So from your experience… you’ve been working on logos now for years… and some of those companies were small when you worked on them, but they become fairly big names now. From all of that experience, what would you say are the most important characteristics of a successful logo design?

 

Gerard Huerta: Okay. Well first of all, one of the things I like to say about it is that if you design a logo, you have to have exposure because you can have the best logo design in the world, but if nobody sees it or it doesn’t get exposed, it’s meaningless. It has no meaning, it has no life. So exposure is a big, I think a big part of it. Of course, the recognisability, the colour, those things are important.

I think now what’s happened in the last few years is that people are looking, 80% of the time they’re looking at a logo on their phone. So that’s changed a little bit of how I perceive logos, they have to work small because of how people are behaving. So that’s, that’s another thing. As I said, the drawing’s important and the appropriateness is important. But I think that pretty much sums it up. I don’t think there’s a whole lot more than that for me.

 

Ian Paget: Yeah, I totally agree. And you know what you mentioned about phones, social media, if when you’re scrolling through your feed now, some of those icons, they’re tiny and if your logo isn’t suitable to fit within that space, you can’t really see it. And companies are having to find solutions to work with that.

There’s companies like Google, they’ve come up with interesting solutions for it. So rather than having one logo, they’ve got like a whole kit of logos that they can use. Say for example, they’ve got that small G which has the four colours and then they have their main logo and then they have the four little dots. It’s a logo system rather than just a static logo.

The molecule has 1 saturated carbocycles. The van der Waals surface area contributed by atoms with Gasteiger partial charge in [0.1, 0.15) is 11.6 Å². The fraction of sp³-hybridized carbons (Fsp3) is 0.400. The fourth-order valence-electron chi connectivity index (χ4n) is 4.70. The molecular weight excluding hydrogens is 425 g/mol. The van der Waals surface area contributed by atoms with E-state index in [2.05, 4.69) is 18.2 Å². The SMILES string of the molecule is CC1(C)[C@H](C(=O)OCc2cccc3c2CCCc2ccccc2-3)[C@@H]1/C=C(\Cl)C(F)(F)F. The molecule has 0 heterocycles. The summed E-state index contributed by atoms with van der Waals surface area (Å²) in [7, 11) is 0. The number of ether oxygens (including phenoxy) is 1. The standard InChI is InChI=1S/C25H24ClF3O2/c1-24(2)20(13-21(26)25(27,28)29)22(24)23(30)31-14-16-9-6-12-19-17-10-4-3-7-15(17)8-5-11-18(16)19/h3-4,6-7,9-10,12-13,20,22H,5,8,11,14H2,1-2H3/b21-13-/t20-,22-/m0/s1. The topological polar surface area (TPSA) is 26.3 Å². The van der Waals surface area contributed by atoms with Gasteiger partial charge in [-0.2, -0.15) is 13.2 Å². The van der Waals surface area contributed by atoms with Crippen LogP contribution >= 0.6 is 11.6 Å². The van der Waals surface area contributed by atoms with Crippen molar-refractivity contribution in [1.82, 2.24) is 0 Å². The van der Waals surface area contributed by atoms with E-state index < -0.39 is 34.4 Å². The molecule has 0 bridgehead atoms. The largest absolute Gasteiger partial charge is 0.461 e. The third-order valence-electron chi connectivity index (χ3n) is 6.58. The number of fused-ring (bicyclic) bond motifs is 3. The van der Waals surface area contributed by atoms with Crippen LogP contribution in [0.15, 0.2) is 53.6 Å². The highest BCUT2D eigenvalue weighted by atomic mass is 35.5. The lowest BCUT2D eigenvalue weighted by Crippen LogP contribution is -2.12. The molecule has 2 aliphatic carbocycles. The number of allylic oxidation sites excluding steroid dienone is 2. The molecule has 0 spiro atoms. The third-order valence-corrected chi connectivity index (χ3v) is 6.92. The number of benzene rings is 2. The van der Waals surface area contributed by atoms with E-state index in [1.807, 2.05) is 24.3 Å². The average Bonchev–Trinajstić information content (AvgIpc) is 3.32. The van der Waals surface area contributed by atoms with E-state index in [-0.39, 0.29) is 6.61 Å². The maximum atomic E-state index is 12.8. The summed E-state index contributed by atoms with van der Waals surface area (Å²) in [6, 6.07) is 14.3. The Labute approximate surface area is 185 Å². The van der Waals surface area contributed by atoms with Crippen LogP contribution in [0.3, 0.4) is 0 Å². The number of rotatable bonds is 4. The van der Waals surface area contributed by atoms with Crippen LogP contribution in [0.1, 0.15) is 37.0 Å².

Gerard Huerta: Yes. Well there’s been many times where I’ve had to draw a logo that may be complicated or be a long title that will have to be slightly redrawn for the web and for small uses, usually it has to be a little bit bolder. The letters have to be a little bit bolder, but more space between them. That’s just a generalisation. But usually you find that’s what you have to do for the small ones, so they don’t smash together. But yeah, many times I’ve done a second version for reproduction, particularly for smaller uses.

 

Ian Paget: So how would you, I know you just explained about increasing the spacing between it and making it slightly bolder. Would you actually just physically create a separate file that’s for small use?

 

Gerard Huerta: Yes. It would be a separate image. And you would make sure that it’s identified that way. So somebody who doesn’t use the wrong logo. So for instance, I would say three quarter inch, might be the name and then three quarter inch, so somebody understands that at that size or smaller they’re to use that.